Baker also reminded people of one factor that might have kept Garvey from putting up a no-questions-asked Hall of Fame: the first baseman played in pain more often than he let on or people might have known.
“The thing I probably remember the most is that he came to play,” said Baker. “There’s times when he had migraines and he never said anything about it. I could tell looking at his face that he was in pain, but he didn’t complain. Anybody that’s had migraines — which I haven’t — knows that’s totally debilitating. How do you play with such pain?”
If Garvey was playing through pain it explains plenty enough about why he doesn’t come up as big in the surface and deeper statistics as you thought he might have done. He’d been raised to suck it up no matter what it was, but just how much did that kind of fortitude cost him? As a player and as a man?
Reilly reminded his 1989 readers that, during the consecutive-game playing streak that remains a National League record, Garvey “played at various times with a hyperextended elbow, 22 stitches in his chin, a pulled hamstring, a bruised heel, a migraine, the flu, a 103° fever and a toenail so impacted they had to drill a hole in it to relieve the pressure.”
He couldn’t let himself cut loose even once and felt more comfortable around elders, and his clubhouse reputation as a phony probably stung deeper than he would have admitted. Once, he bunted into an out, and five teammates were said to have high-fived each other over it.
Alexander himself had this to say about Garvey’s apparent reputation as a phony in the Dodger clubhouse: “Personal experience, from covering those Dodger teams of the late ‘70s and ‘80s: Garvey wasn’t the phony in that clubhouse. Not close. Actually, you could make a case that the biggest self-promoter on that team inhabited the manager’s office.” The manager was Tommy Lasorda.
Garvey’s most luminous moment as a player, of course, was the game-ending home run he hit as a Padre to send the 1984 National League Championship Series to a fifth game. His teammates carried him off the field in triumph. Garvey let himself cut loose in that moment. Maybe he should have done it more often on the field and in the clubhouse, but except in moments like that he simply couldn’t.
“He wasn’t good at leering at women and cutting up with the boys,” Reilly wrote. “Wouldn’t be responsible. Besides, one hotfoot could mess up a perfectly good pair of shoelaces.”
Garvey’s self-made image was obliterated during his nasty post-retirement divorce and revelations about his affairs and illegitimate children. Too many had hearty belly laughs over the sight of Mr. Clean’s takedown. (“I haven’t so many gorgeous girls since I spent Father’s Day with Steve Garvey,” Bob Hope cracked.)
Too many more forgot how good a player he’d been, and nobody stopped to think that, at long enough last, Garvey went as extreme in finally rebelling against his own self-bloated psychological weight as he’d gone in building it in the first place. “[M]aybe what happened,” Reilly wrote, “is that they took Garvey’s childhood away before he was done with it.”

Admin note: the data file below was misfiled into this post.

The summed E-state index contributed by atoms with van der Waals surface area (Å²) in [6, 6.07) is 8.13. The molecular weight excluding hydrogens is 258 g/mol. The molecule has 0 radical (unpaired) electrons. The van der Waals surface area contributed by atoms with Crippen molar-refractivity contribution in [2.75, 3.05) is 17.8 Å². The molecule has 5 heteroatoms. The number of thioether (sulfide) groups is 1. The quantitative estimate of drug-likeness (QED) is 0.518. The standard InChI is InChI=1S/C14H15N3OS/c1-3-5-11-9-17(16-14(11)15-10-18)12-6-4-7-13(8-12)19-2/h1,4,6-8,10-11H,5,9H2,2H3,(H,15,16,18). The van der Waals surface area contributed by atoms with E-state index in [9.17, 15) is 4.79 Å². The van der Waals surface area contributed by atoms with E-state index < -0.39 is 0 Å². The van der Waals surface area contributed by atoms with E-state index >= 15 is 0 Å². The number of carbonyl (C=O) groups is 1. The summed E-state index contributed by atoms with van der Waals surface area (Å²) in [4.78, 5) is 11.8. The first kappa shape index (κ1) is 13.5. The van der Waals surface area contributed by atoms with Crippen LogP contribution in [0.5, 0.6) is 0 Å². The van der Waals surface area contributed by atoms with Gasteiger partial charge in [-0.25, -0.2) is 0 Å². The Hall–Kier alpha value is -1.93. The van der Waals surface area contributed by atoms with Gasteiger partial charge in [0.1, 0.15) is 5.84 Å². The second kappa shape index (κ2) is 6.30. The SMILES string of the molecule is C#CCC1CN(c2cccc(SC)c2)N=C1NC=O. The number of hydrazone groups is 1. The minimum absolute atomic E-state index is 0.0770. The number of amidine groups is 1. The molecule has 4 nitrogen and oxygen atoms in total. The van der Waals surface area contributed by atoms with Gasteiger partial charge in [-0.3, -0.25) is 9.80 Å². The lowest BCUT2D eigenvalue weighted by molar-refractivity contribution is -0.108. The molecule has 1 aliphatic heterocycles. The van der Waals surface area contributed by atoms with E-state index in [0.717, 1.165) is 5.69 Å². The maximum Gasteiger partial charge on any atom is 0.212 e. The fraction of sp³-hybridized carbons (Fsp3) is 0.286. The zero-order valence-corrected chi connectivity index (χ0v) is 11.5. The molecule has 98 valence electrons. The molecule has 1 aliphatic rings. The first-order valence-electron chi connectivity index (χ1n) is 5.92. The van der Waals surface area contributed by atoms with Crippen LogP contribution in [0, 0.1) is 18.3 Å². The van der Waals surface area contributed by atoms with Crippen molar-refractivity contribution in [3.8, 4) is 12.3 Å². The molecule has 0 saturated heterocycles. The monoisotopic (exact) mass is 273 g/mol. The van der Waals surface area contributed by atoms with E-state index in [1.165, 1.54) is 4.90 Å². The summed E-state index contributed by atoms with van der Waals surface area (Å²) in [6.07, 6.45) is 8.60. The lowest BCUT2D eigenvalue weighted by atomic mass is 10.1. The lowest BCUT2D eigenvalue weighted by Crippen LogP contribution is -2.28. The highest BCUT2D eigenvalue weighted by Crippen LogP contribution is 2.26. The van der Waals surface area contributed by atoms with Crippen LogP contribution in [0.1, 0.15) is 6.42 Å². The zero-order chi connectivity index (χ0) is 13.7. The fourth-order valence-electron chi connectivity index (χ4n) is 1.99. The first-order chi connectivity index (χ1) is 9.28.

Maybe it is too much to care for an invalid [grandmother] and go to school and do your chores and keep your room surgically clean and watch what faces you make and be ten years old all at the same time. And maybe when you’re forced to be that responsible on the outside, you resent it, and you become someone else on the inside.
“Some people have a midlife crisis,” Garvey remarked in the wake of his divorce and paternity suits. “I had a midlife disaster.” A disaster that included his daughters from his first marriage testifying in court, during a custody battle, that they didn’t love or trust him, one of his managers (Dick Williams) describing him as a selfish player in his memoir, his former wife describing him in her memoir as close enough to an automaton.
Since the divorce and the paternity suits (if anything was admirable about them, it was Garvey’s vow to support those children), Garvey remarried happily enough, having three children with his second wife and doing his level best, according to several profiles, not to impose upon them the perfectionism imposed upon him by his own upbringing and by his own self.
He’s had a mixed business record, with assorted losses and litigations. He finally lost his job in the Dodgers’ public relations department, after he criticised then-owner Frank McCourt publicly. He also tried (with fellow former Dodger Orel Hershiser) and failed to assemble a group to buy the Dodgers in 2012. And, he’s survived prostate cancer.
“Maybe trying to stay above it all isn’t worth it,” Reilly concluded in 1989. “Maybe nobody’s wings are that strong. Or maybe it’s just that nobody trusts a baseball player with a uniform that clean . . . Maybe, for better or worse, he can be himself now. The porch light is out for good.”
Garvey holds out hope that the Modern Era Committee or some other, future successor to the old Veterans Committees will find the way to elect him to the Hall of Fame. If they don’t, and his actual playing record suggests they shouldn’t, maybe he’ll finally be comfortable with having been a solid ballplayer who was excellent often enough, genuinely great now and then, not enough for Cooperstown and not going to be punished for it.
But he learned something precious from the fallout of his image takedown, after all. Perhaps to remind himself, a few years ago he and his wife bought the southern California home she originally found for her mother, who’d decided to downsize. If only it hadn’t cost him more than the dollars. Garvey punished himself and those he loved long enough when the porch light still had a dim glow left.